At the Transatlantic Forum, attendees heard from players across North America and Europe, and from experts facilitating deals between the two regions.
As the European cannabis market develops, experts say industry players within the space are eager to partner with companies across the pond.
During Cannabis Europa’s first Transatlantic Forum held in Toronto on Tuesday (November 5), attendees heard from industry players across North America and Europe, as well as ones facilitating deals between the two regions due to the emergence of Europe as a force in the global marijuana markets.
On a company partnership level, Steph Sherer, president of the International Cannabis and Cannabinoids Institute, said most of the transatlantic deals she comes across are post-acquisition, and now companies are looking for advice on what to do with their new-found European operations.
Sherer said previously, there was more cash to go around but since “checkbooks are getting smaller,” European companies are in the market to partner with North American players. The challenge, she explained, is making sure the investment is sound.
“If you’re a North American company and looking at European assets, it’s really a question of what are you going to do with that asset and being realistic about the market,” said Sherer.
“Yes, Europe is exciting, it’s big,” she added. “But you can’t just take what happened in Canada and the United States and just add the population of Europe and say ‘This is what’s going to happen here.’”
Sony Gokhale, general counsel for The Supreme Cannabis Company (TSX:FIRE,OTCQX:SPRWF), said significant strides have been made in medical cannabis in Europe in the last year.
Gokhale noted that regions such as Germany, France and the UK have been spearheading the move towards cannabis legalization across the continent.
During a panel at the @cannabiseuropa Transatlantic Forum, @TheSupremeFIRE's General Counsel Sony Gokhale said the trend of cannabis decriminalization and pilot projects across Europe are a sign that cannabis legalization isn't a what-if — it's happening. #cannabisnewspic.twitter.com/nozXJPVe9V
— Cannabis News | INN (@INN_Cannabis) November 5, 2019
As part of Supreme Cannabis’ own work to establish its operations in Europe, the company has consulted with regulators to ensure its entrance into the market is carefully planned out, according to Gokhale.
“Without having a thorough understanding of the regulatory regime, we can’t be responsible participants in this industry,” she said.
In Germany, there has been quick development since the country legalized medical cannabis in 2017.
Soon after Germany legalized the drug, there were few patients, even fewer qualified doctors and a lack of insurance coverage, said Marcus Schmidt, director of chemicals and healthcare at Germany Trade and Invest.
However, Schmidt said that during the first half of 2019, 122,000 medical cannabis prescriptions were filled, and that number is growing.
Now, the challenge will come down to supply. Schmidt said cannabis in the country is currently imported from Canada and the Netherlands, but Germany will have its first local harvest in 2020.
Germany’s move to self-sufficiency when it comes to cannabis cultivation is one that Andrew Pucher, the chief corporate development officer at Tilray (NASDAQ:TLRY), said he’s seeing across Europe.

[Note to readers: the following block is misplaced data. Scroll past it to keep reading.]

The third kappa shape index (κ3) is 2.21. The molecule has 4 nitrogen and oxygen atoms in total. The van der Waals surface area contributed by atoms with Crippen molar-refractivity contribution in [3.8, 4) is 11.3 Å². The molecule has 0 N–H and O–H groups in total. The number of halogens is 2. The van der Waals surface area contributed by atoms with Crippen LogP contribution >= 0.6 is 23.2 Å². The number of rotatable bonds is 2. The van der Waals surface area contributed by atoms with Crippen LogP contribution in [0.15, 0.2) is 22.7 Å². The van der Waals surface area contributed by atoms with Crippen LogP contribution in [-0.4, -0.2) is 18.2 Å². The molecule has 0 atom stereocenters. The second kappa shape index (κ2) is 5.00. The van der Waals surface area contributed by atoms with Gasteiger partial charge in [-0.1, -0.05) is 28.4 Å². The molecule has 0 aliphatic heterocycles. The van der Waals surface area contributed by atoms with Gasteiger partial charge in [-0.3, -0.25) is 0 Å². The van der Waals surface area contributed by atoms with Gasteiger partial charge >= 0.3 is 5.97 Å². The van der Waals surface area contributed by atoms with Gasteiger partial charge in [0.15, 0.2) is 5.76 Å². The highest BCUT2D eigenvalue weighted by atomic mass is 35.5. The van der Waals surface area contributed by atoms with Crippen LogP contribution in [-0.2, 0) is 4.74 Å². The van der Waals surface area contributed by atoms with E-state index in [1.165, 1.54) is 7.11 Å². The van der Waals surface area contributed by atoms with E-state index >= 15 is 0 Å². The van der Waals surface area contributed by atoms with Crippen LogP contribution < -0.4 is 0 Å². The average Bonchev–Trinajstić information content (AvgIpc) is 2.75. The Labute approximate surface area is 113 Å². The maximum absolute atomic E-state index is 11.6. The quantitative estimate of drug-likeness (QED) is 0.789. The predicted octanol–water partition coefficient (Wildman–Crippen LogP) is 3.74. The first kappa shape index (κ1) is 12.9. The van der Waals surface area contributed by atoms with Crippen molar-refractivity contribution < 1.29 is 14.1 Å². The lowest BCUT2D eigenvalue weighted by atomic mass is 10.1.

The Tilray executive told investors there is a shift toward localized supplies of medical cannabis, rather than a reliance on a supply chain flow from North America.
For France, political movement has been seen in the form of new clinical trials.
Emmanuelle Fontaine-Domeizel, member of the French National Assembly, said her colleagues voted on an experiment that will test the effects of marijuana on patients over the next two years, according to a translator. Fontaine-Domeizel also spoke of an information mission launched by the French Parliament to gather data that will help foster discussion about cannabis legalization in the country.
Louis Barré, managing director of the Greenfield Global Opportunities Fund, also mentioned some challenges facing European companies and how the challenges could affect the companies’ ability to return value.
Murphy said European investors "haven't had the opportunity to drink the Koolaid" when it comes to the excitement that surrounds cannabis in North America, making for a much more pragmatic and realistic investor base. #CannabisEuropa#CannabisNews#marijuananews
— Cannabis News | INN (@INN_Cannabis) November 5, 2019
“You need to be really mindful of the timing of the maturity of the market,” said Barré. “Are some companies moving too quickly? … Is the European market to be ready for all of this product they’re going to get from Colombia and all the companies in Canada?”
Overall, though, panelists agreed Europe is well-positioned to take a considerable market share of the global marijuana space in the coming years. Stephen Murphy, CEO of cannabis data firm NOBL Group, said the European market is fast moving, both for companies and at the political level.
“When we first started talking about the European markets, there were six markets that were technically legal. Today, it’s just under 20. And that’s in a three and a half year period,” he said.
“We’re also finding that governments are now very much aware of the potential of cannabis not only from an economic perspective, but also from a health, social and from a political perspective.”
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Securities Disclosure: I, Danielle Edwards, hold no direct investment interest in any company mentioned in this article.